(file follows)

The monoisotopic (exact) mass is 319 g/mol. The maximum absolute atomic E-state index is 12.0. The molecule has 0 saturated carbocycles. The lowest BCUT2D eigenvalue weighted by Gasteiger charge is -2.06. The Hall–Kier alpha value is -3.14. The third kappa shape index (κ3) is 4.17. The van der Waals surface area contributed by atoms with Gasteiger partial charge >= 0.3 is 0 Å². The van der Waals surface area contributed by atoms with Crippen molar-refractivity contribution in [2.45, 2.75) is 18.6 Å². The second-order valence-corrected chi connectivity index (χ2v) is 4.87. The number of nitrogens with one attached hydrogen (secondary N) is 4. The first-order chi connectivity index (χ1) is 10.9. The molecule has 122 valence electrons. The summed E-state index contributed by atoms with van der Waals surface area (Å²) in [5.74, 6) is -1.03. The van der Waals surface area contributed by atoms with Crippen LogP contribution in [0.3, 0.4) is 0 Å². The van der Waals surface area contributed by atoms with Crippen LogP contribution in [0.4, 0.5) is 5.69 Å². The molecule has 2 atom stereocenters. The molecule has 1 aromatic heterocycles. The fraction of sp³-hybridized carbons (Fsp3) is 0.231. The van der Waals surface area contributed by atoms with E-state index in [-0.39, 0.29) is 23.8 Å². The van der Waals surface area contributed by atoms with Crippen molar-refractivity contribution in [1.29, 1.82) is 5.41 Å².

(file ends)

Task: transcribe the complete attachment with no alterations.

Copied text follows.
The monoisotopic (exact) mass is 319 g/mol. The maximum absolute atomic E-state index is 12.0. The molecule has 0 saturated carbocycles. The lowest BCUT2D eigenvalue weighted by Gasteiger charge is -2.06. The Hall–Kier alpha value is -3.14. The third kappa shape index (κ3) is 4.17. The van der Waals surface area contributed by atoms with Gasteiger partial charge >= 0.3 is 0 Å². The van der Waals surface area contributed by atoms with Crippen molar-refractivity contribution in [2.45, 2.75) is 18.6 Å². The second-order valence-corrected chi connectivity index (χ2v) is 4.87. The number of nitrogens with one attached hydrogen (secondary N) is 4. The first-order chi connectivity index (χ1) is 10.9. The molecule has 122 valence electrons. The summed E-state index contributed by atoms with van der Waals surface area (Å²) in [5.74, 6) is -1.03. The van der Waals surface area contributed by atoms with Crippen LogP contribution in [0.3, 0.4) is 0 Å². The van der Waals surface area contributed by atoms with Crippen LogP contribution in [0.4, 0.5) is 5.69 Å². The molecule has 2 atom stereocenters. The molecule has 1 aromatic heterocycles. The fraction of sp³-hybridized carbons (Fsp3) is 0.231. The van der Waals surface area contributed by atoms with E-state index in [-0.39, 0.29) is 23.8 Å². The van der Waals surface area contributed by atoms with Crippen molar-refractivity contribution in [1.29, 1.82) is 5.41 Å².